Content warning: politics and discussion of slavery
To Clara’s understanding, there was a lot riding on the United States election. From what she knew, the election was going to be the next in a long line of bloody conflicts over slavery that had been happening practically since the United States was formed, but had especially come to a head in the last few years. Monica had made her up to date on all the politics over the days before November sixth – election day – and reiterated all of what she had said on election day itself. She was jittery and nervous, and her attitude had spread to Clara, who could not focus on the family history Enoch was trying to explain to her.
“My sister has you all worked up over the election, doesn’t she?” Enoch said.
When Clara nodded, he sighed and said, “I can’t stand politics.”
“I don’t usually participate,” said Clara. “But Monica makes it sound like-”
“Like this is going to be the end of the world, yes, I know. She’s very passionate about the issue, as is Father, and as was Grandfather, supposedly. We’ve harbored slaves in our basement before. I’ve harbored slaves in my basement as well, in Boston, but not as often. Apparently, this makes me a part of the Underground Railroad.”
“That’s good,” Clara said.
Enoch shrugged. “But Monica has you all up to date, I would assume. You know all about slavery and Bleeding Kansas and Lincoln, don’t you?”
“I do. I don’t have the ballot memorized, or anything, though. I don’t even really know who’s running for president.”
“Lincoln is the spindly, honest lawyer from Illinois. He’s a senator, I think. Maybe. I might be wrong. Either way, he’s a Republican, which means he’s forward-thinking in terms of abolition. There’s also Stephen Douglass, the Democratic nominee, who works for the South and wants slavery there to continue. There’s also John Breckinridge, the current Vice President, the Southern Democratic nominee. He’s pro-slavery and supported by James Buchanan, our good current president. There’s John Bell, a Tennessee senator who’s for the Constitutional Union party, which is essentially the old Whig party under a new name, and he’s avoiding the issue of slavery. Lastly, there’s Gerrit Smith, who claims to be in ill health, and is for the Liberty party, also known as the extremely radical abolitionist party.” Enoch closed the big family book and put it back on the shelf.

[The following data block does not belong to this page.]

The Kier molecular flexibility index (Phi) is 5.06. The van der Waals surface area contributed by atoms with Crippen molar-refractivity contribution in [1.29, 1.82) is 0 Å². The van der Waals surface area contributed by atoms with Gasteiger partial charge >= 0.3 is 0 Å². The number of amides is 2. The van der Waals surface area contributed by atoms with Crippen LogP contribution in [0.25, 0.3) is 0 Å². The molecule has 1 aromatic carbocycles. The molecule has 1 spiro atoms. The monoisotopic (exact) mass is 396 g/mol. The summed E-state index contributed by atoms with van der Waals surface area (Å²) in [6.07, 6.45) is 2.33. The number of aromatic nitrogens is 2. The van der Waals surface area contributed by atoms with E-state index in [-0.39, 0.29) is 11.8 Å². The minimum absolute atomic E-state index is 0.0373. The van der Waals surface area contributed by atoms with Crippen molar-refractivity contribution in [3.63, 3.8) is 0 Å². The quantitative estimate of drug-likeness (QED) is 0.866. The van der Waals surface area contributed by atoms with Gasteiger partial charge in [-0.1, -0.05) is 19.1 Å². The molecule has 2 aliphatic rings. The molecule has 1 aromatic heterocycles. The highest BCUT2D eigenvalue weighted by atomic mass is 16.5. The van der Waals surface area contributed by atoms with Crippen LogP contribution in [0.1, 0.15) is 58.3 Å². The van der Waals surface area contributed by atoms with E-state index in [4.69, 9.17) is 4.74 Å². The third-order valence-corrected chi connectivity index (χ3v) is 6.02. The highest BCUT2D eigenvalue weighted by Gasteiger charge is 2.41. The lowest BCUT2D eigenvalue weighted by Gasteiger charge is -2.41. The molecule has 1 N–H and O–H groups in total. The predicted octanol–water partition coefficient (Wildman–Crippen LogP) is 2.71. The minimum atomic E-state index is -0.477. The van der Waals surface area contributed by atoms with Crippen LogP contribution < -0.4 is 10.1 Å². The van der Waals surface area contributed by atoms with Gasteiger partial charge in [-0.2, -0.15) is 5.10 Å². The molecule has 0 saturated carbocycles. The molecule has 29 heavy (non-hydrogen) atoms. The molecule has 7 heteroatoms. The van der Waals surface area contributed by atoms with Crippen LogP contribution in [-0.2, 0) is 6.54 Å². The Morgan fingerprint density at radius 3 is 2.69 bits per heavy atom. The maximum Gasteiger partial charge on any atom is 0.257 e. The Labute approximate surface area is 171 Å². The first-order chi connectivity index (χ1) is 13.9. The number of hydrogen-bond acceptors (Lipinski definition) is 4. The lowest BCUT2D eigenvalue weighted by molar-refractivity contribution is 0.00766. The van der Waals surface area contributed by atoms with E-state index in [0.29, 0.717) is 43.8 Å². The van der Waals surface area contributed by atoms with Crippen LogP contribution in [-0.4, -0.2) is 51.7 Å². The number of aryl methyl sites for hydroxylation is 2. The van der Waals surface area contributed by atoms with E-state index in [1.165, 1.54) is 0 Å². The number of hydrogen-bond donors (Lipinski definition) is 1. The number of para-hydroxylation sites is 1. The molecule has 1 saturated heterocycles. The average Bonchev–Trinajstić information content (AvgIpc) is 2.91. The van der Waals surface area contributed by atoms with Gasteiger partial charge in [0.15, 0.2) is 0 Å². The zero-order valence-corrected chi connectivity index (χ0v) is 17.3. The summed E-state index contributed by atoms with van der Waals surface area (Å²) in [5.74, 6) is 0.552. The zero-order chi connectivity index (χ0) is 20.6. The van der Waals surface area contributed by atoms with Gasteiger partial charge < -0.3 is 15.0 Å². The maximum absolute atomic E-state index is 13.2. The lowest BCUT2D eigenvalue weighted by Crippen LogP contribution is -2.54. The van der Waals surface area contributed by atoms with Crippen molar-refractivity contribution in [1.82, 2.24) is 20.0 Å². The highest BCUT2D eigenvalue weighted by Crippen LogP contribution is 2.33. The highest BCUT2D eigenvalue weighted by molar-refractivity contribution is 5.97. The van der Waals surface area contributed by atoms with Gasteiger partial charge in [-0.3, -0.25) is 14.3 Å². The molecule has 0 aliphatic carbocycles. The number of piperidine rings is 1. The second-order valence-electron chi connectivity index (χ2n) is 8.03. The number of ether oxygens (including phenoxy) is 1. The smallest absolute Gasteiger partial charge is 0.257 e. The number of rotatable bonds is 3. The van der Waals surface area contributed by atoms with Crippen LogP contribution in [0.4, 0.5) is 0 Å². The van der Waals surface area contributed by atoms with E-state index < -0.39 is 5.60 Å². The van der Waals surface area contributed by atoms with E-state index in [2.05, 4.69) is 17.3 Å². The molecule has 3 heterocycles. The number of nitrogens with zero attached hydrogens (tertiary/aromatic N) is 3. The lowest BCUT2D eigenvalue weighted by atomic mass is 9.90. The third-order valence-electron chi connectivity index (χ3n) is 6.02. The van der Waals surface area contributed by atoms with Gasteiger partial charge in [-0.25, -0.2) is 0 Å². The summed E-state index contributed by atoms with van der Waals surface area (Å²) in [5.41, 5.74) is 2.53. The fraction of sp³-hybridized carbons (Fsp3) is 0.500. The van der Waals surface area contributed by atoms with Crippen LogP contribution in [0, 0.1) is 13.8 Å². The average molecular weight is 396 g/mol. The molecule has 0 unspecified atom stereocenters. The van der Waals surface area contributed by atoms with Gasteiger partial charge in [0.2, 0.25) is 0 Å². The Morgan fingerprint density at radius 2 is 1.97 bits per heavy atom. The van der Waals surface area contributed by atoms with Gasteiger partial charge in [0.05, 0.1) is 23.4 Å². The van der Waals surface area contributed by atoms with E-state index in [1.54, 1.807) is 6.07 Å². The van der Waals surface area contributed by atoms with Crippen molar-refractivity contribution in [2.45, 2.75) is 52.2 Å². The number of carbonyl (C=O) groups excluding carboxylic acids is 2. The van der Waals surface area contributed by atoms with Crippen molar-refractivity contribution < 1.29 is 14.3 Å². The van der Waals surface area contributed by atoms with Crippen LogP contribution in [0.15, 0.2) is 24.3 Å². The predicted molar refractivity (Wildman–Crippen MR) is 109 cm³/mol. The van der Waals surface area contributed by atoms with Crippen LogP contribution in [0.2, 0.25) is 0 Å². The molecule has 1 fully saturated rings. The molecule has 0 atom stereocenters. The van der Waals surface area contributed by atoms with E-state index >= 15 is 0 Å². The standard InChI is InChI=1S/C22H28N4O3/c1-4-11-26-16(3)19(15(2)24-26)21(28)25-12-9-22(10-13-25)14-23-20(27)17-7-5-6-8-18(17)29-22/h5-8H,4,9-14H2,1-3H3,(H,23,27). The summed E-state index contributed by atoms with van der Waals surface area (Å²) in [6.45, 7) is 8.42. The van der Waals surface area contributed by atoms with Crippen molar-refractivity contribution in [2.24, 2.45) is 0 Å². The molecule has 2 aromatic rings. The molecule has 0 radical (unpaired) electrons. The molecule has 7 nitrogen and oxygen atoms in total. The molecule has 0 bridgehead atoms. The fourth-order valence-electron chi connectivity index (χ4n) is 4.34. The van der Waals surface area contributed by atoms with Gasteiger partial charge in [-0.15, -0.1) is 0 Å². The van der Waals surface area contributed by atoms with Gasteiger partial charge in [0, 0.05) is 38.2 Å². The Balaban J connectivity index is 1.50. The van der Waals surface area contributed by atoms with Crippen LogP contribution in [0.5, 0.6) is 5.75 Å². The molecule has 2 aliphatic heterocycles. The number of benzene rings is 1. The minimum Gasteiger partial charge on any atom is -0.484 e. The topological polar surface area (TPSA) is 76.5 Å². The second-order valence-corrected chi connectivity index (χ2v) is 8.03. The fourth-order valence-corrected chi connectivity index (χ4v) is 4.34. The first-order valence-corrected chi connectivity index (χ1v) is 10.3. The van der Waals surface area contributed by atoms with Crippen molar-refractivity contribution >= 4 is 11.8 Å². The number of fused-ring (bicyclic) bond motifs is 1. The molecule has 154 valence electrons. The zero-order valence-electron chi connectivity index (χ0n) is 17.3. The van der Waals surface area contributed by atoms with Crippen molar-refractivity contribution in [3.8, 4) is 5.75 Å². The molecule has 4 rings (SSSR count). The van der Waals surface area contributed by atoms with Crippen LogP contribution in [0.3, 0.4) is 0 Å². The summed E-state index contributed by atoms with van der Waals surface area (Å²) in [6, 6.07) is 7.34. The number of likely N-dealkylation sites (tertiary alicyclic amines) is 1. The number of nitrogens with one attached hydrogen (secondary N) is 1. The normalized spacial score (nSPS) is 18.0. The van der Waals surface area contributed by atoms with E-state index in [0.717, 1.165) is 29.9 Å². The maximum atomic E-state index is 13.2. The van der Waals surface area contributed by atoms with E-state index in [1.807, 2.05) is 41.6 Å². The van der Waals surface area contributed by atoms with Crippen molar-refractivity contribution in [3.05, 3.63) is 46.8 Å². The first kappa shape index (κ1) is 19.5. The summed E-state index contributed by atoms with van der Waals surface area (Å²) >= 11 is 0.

“And, who’s Monica voting for?”
“Lincoln. She says he’s not too radical, but also anti-slavery.” Enoch picked a duster and started dusting one of the higher bookshelves. “Monica’s always been rather critical of politicians. According to her, thinking a politician will do what they say when they’re elected is like thinking the prostitute actually loves you.”
“No, really,” Enoch said. “Anyhow, it’s election day. We’ll wait and see who gets elected. I suppose we’ll know in,” he checked his watch, “approximately twenty minutes. I suspect we’ll know right away, because Father – your brother, actually – has, or had, friends in the government.”
Enoch quietly dusted the shelves of his library, before going into the kitchen to wash the dishes. Clara followed him, unsure why he was doing this if he had servants, but she realized a second later when she thought about how he, who claimed to not like politics, could rattle off details about each of the presidential candidates out of nowhere. He probably just wanted to keep his hands busy.
Clara had nothing else to do but follow him downstairs to watch him make the beds in the servants’ quarters. She had started to help, when the door burst open and footsteps that were unmistakably Monica’s pounded across the floor upstairs.
“Enoch-Clara-Howard-Ambrose!” Monica shouted.
Two people who were presumably Howard and Ambrose pounded down the stairs. Enoch’s hands were badly shaking. Even Clara felt nervous, even though she had never given a second thought to American elections before today and probably wasn’t even an American citizen, either.
Monica was standing in the foyer, grinning. Was it good news, then? Had Lincoln won?
“Well?” Enoch asked.
Ambrose whooped and threw himself at Howard for a hug.
Outside, people were partying. Clara heard them singing through the windows, and even though the Carter household seemed pleased, Nantucket Island was partying, and even Enoch was in better spirits, something nagged at Clara and told her that the issue of slavery would not be so easily solved by a Republican president.
Apologies that today’s chapter is so short! Also, for anyone who isn’t American: the two current major political parties are the democrats and republicans. In 1860, there was also the whig party, though it was drawing to an end. Most of the background on the American Civil War (which I never actually intended to write a story about, but here we are) is explained later on in the story, so you don’t exactly need to be a history buff to understand where this story is going.